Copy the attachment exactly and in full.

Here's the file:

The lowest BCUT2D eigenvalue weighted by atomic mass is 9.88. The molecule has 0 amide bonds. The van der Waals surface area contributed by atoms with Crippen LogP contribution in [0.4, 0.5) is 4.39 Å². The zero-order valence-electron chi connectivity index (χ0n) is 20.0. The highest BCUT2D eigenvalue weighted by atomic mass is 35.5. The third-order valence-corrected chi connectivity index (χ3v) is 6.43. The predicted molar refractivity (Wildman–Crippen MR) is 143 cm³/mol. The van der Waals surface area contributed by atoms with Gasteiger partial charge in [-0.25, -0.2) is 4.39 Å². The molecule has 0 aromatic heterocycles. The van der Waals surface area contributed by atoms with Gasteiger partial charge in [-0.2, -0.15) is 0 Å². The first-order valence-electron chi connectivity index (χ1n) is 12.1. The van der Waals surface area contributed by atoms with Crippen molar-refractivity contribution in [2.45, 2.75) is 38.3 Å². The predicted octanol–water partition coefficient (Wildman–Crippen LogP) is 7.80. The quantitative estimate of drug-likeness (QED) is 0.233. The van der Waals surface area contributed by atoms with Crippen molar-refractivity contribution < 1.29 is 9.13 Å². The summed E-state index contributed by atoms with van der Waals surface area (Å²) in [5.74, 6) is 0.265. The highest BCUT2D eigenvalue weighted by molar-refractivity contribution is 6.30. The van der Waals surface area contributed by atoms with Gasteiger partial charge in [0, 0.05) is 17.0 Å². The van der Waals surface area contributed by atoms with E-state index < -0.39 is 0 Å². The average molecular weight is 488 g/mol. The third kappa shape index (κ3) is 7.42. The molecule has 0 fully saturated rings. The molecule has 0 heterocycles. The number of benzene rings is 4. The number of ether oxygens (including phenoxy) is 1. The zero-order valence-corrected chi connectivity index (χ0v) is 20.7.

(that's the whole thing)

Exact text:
The lowest BCUT2D eigenvalue weighted by atomic mass is 9.88. The molecule has 0 amide bonds. The van der Waals surface area contributed by atoms with Crippen LogP contribution in [0.4, 0.5) is 4.39 Å². The zero-order valence-electron chi connectivity index (χ0n) is 20.0. The highest BCUT2D eigenvalue weighted by atomic mass is 35.5. The third-order valence-corrected chi connectivity index (χ3v) is 6.43. The predicted molar refractivity (Wildman–Crippen MR) is 143 cm³/mol. The van der Waals surface area contributed by atoms with Gasteiger partial charge in [-0.25, -0.2) is 4.39 Å². The molecule has 0 aromatic heterocycles. The van der Waals surface area contributed by atoms with Gasteiger partial charge in [-0.2, -0.15) is 0 Å². The first-order valence-electron chi connectivity index (χ1n) is 12.1. The van der Waals surface area contributed by atoms with Crippen molar-refractivity contribution in [2.45, 2.75) is 38.3 Å². The predicted octanol–water partition coefficient (Wildman–Crippen LogP) is 7.80. The quantitative estimate of drug-likeness (QED) is 0.233. The van der Waals surface area contributed by atoms with Crippen molar-refractivity contribution < 1.29 is 9.13 Å². The summed E-state index contributed by atoms with van der Waals surface area (Å²) in [5.74, 6) is 0.265. The highest BCUT2D eigenvalue weighted by molar-refractivity contribution is 6.30. The van der Waals surface area contributed by atoms with Gasteiger partial charge in [0, 0.05) is 17.0 Å². The van der Waals surface area contributed by atoms with E-state index < -0.39 is 0 Å². The average molecular weight is 488 g/mol. The third kappa shape index (κ3) is 7.42. The molecule has 0 fully saturated rings. The molecule has 0 heterocycles. The number of benzene rings is 4. The number of ether oxygens (including phenoxy) is 1. The zero-order valence-corrected chi connectivity index (χ0v) is 20.7.